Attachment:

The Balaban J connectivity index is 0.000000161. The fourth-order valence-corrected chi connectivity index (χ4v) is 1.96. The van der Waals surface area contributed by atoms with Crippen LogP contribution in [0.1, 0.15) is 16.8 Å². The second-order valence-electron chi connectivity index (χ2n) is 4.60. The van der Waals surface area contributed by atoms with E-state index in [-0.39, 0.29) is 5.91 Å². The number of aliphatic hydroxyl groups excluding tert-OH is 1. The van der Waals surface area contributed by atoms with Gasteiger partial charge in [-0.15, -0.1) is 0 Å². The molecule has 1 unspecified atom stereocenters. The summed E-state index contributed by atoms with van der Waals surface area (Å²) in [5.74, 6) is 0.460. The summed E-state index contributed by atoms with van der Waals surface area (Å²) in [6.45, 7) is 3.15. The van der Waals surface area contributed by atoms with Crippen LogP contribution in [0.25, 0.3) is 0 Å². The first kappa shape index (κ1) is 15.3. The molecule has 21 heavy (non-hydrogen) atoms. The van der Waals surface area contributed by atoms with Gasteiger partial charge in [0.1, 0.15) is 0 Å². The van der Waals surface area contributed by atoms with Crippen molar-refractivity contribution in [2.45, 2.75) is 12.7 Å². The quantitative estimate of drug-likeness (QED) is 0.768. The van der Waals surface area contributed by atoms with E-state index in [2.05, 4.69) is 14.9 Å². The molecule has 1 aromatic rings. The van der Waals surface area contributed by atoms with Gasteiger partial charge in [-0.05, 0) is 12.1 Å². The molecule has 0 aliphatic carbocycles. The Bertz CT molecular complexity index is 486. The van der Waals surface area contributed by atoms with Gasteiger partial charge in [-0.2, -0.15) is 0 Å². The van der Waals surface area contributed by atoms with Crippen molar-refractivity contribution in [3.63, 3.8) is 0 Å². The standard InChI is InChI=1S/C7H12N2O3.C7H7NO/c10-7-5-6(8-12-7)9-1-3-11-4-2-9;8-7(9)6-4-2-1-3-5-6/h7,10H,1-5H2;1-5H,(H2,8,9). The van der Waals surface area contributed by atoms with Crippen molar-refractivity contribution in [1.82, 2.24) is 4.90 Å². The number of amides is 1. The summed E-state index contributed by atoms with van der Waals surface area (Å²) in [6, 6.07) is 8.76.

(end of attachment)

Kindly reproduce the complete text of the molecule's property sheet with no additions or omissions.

The Balaban J connectivity index is 0.000000161. The fourth-order valence-corrected chi connectivity index (χ4v) is 1.96. The van der Waals surface area contributed by atoms with Crippen LogP contribution in [0.1, 0.15) is 16.8 Å². The second-order valence-electron chi connectivity index (χ2n) is 4.60. The van der Waals surface area contributed by atoms with E-state index in [-0.39, 0.29) is 5.91 Å². The number of aliphatic hydroxyl groups excluding tert-OH is 1. The van der Waals surface area contributed by atoms with Gasteiger partial charge in [-0.15, -0.1) is 0 Å². The molecule has 1 unspecified atom stereocenters. The summed E-state index contributed by atoms with van der Waals surface area (Å²) in [5.74, 6) is 0.460. The summed E-state index contributed by atoms with van der Waals surface area (Å²) in [6.45, 7) is 3.15. The van der Waals surface area contributed by atoms with Crippen LogP contribution in [0.25, 0.3) is 0 Å². The first kappa shape index (κ1) is 15.3. The molecule has 21 heavy (non-hydrogen) atoms. The van der Waals surface area contributed by atoms with Gasteiger partial charge in [0.1, 0.15) is 0 Å². The van der Waals surface area contributed by atoms with Crippen molar-refractivity contribution in [2.45, 2.75) is 12.7 Å². The quantitative estimate of drug-likeness (QED) is 0.768. The van der Waals surface area contributed by atoms with E-state index in [2.05, 4.69) is 14.9 Å². The molecule has 1 aromatic rings. The van der Waals surface area contributed by atoms with Gasteiger partial charge in [-0.05, 0) is 12.1 Å². The molecule has 0 aliphatic carbocycles. The Bertz CT molecular complexity index is 486. The van der Waals surface area contributed by atoms with Gasteiger partial charge in [-0.2, -0.15) is 0 Å². The van der Waals surface area contributed by atoms with Crippen molar-refractivity contribution in [3.63, 3.8) is 0 Å². The standard InChI is InChI=1S/C7H12N2O3.C7H7NO/c10-7-5-6(8-12-7)9-1-3-11-4-2-9;8-7(9)6-4-2-1-3-5-6/h7,10H,1-5H2;1-5H,(H2,8,9). The van der Waals surface area contributed by atoms with Crippen molar-refractivity contribution in [1.82, 2.24) is 4.90 Å². The number of amides is 1. The summed E-state index contributed by atoms with van der Waals surface area (Å²) in [6, 6.07) is 8.76.